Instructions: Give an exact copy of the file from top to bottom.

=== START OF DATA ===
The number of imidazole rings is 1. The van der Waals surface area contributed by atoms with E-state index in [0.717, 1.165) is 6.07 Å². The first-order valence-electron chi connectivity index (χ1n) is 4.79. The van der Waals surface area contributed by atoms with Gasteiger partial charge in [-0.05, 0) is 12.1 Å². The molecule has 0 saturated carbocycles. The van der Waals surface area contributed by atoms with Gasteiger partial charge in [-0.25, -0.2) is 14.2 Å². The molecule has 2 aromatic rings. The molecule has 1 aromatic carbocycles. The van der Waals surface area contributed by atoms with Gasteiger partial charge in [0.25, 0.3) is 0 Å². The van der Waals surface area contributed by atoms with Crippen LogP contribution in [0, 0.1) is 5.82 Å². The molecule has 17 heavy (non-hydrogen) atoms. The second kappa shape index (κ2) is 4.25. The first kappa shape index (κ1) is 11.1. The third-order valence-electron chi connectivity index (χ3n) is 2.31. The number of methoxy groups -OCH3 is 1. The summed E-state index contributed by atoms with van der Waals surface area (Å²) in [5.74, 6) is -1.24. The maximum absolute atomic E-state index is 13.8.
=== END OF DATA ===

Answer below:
The number of imidazole rings is 1. The van der Waals surface area contributed by atoms with E-state index in [0.717, 1.165) is 6.07 Å². The first-order valence-electron chi connectivity index (χ1n) is 4.79. The van der Waals surface area contributed by atoms with Gasteiger partial charge in [-0.05, 0) is 12.1 Å². The molecule has 0 saturated carbocycles. The van der Waals surface area contributed by atoms with Gasteiger partial charge in [-0.25, -0.2) is 14.2 Å². The molecule has 2 aromatic rings. The molecule has 1 aromatic carbocycles. The van der Waals surface area contributed by atoms with Gasteiger partial charge in [0.25, 0.3) is 0 Å². The van der Waals surface area contributed by atoms with Crippen LogP contribution in [0, 0.1) is 5.82 Å². The molecule has 17 heavy (non-hydrogen) atoms. The second kappa shape index (κ2) is 4.25. The first kappa shape index (κ1) is 11.1. The third-order valence-electron chi connectivity index (χ3n) is 2.31. The number of methoxy groups -OCH3 is 1. The summed E-state index contributed by atoms with van der Waals surface area (Å²) in [5.74, 6) is -1.24. The maximum absolute atomic E-state index is 13.8.